|This article does not cite any references or sources. (May 2012)|
Bat-and-ball games (or safe haven games to avoid confusion with the club games like golf and hockey) are field games played by two opposing teams. The teams alternate between "batting" roles, sometimes called "in at bat" and "out in the field", or simply in and out. The fielding team defends, so only the batting team may score, but they have equal chances in both roles. The game is counted rather than timed.
A player on the fielding team puts the ball in play with a delivery whose restriction depends on the game. A player on the batting team attempts to strike the delivered ball, commonly with a "bat", which is a club governed by the rules of the game.
After striking the ball, the batter may become a runner trying to reach a safe haven or "base". While in contact with a base, the runner is safe from the fielding team and in a position to score runs. Leaving a safe haven places the runner in danger of being put out. The teams switch roles when the fielding team puts the batting team out, which varies by game.
In modern baseball the fielders put three players out; in cricket they retire all players but one.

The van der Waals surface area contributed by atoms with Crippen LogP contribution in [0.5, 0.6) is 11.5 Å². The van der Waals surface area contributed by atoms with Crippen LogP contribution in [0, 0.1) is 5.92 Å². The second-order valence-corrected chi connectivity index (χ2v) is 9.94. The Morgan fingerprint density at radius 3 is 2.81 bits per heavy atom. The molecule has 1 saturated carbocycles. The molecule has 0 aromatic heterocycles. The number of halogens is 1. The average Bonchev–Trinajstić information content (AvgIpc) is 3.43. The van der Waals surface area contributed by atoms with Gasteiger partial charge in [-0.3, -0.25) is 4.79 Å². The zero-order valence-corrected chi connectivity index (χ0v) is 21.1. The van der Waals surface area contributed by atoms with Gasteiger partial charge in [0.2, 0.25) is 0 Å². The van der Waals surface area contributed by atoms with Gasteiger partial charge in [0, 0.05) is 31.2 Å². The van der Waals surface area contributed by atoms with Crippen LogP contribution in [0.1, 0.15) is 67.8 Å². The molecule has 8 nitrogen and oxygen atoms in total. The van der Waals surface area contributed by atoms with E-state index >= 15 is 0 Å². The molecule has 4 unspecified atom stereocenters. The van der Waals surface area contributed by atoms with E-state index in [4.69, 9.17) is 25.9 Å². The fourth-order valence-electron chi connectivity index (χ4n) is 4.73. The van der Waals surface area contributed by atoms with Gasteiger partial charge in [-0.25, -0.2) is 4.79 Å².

Some games permit multiple runners and some have multiple bases to run in sequence. Batting may occur, and running begin, at one of the bases. The movement between those "safe havens" is governed by the rules of the particular game.
Earliest reference to ball games comes to us from 500 BC, Gautama Buddha's list of games prohibited for monks. "khalika (dice games); ghaṭika (hitting a short stick with a long stick); salākahattha (a game played by dipping the hand in paint or dye, striking the ground or a wall, and requiring the participants to show the figure of an elephant, a horse etc.); akkha (ball games); paṅgacīra (blowing through toy pipes made of leaves); vaṅkaka (ploughing with miniature ploughs); mokkhacika (turning somersaults); ciṅgulika (playing with paper windmills); pattāḷaka (playing with toy measures)"
List of bat-and-ball games
- Baseball – four bases
- Cricket – two wickets
- British Baseball – four posts
- Brännboll – four bases
- Corkball – four bases (no base-running)
- Crocker (sport);
- Danish Longball
- Extreme Baseball a.k.a. Double Diamond Baseball
- Indian Ball
- Khudo Khundi
- Lapta – two salos (bases)
- The Massachusetts Game – four bases
- Old Cat (One old cat, Two old cat, etc.) – variable
- Over-the-Line – qv
- Pesäpallo – four bases
- Pentagram Baseball - five bases
- Rounders – four bases or posts run anti-clockwise
- Scrub Baseball – four bases (not a team game per se)
- Stickball – variable
- Stool Ball – two stools
- Town ball – variable
- Vigoro – two wickets
- Wiffle Ball
Non bat-and-ball games
Striking the ball with a "bat" or any type of stick is not crucial. These games use the foot or hand. Otherwise their rules may be similar or even identical to baseball. The first two use a large (35 cm) soft ball.
- Kickball – four bases, sometimes called soccer baseball
- Matball – kickball with gym mats for bases
- Crazy kickball – another kickball variation
- Punchball – four bases, sometimes called volleyball-style baseball or slug